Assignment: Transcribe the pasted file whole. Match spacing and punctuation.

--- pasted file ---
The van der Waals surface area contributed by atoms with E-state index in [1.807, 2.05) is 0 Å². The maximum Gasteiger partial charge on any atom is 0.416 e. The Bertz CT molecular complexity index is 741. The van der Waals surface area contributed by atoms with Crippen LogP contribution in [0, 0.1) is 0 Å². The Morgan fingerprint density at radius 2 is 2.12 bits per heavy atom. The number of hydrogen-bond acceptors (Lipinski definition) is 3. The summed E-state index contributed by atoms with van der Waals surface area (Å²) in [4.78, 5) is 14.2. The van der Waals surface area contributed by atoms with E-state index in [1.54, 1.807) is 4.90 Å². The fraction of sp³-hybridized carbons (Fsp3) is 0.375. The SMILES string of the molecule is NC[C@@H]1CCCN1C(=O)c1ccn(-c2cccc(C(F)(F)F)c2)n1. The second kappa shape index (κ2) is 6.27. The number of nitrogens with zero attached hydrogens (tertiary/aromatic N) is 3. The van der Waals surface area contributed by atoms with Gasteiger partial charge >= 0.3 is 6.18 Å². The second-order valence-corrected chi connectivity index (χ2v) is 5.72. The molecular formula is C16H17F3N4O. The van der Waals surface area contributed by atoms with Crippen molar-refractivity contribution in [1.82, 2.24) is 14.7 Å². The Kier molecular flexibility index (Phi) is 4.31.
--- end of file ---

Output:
The van der Waals surface area contributed by atoms with E-state index in [1.807, 2.05) is 0 Å². The maximum Gasteiger partial charge on any atom is 0.416 e. The Bertz CT molecular complexity index is 741. The van der Waals surface area contributed by atoms with Crippen LogP contribution in [0, 0.1) is 0 Å². The Morgan fingerprint density at radius 2 is 2.12 bits per heavy atom. The number of hydrogen-bond acceptors (Lipinski definition) is 3. The summed E-state index contributed by atoms with van der Waals surface area (Å²) in [4.78, 5) is 14.2. The van der Waals surface area contributed by atoms with E-state index in [1.54, 1.807) is 4.90 Å². The fraction of sp³-hybridized carbons (Fsp3) is 0.375. The SMILES string of the molecule is NC[C@@H]1CCCN1C(=O)c1ccn(-c2cccc(C(F)(F)F)c2)n1. The second kappa shape index (κ2) is 6.27. The number of nitrogens with zero attached hydrogens (tertiary/aromatic N) is 3. The van der Waals surface area contributed by atoms with Gasteiger partial charge >= 0.3 is 6.18 Å². The second-order valence-corrected chi connectivity index (χ2v) is 5.72. The molecular formula is C16H17F3N4O. The van der Waals surface area contributed by atoms with Crippen molar-refractivity contribution in [1.82, 2.24) is 14.7 Å². The Kier molecular flexibility index (Phi) is 4.31.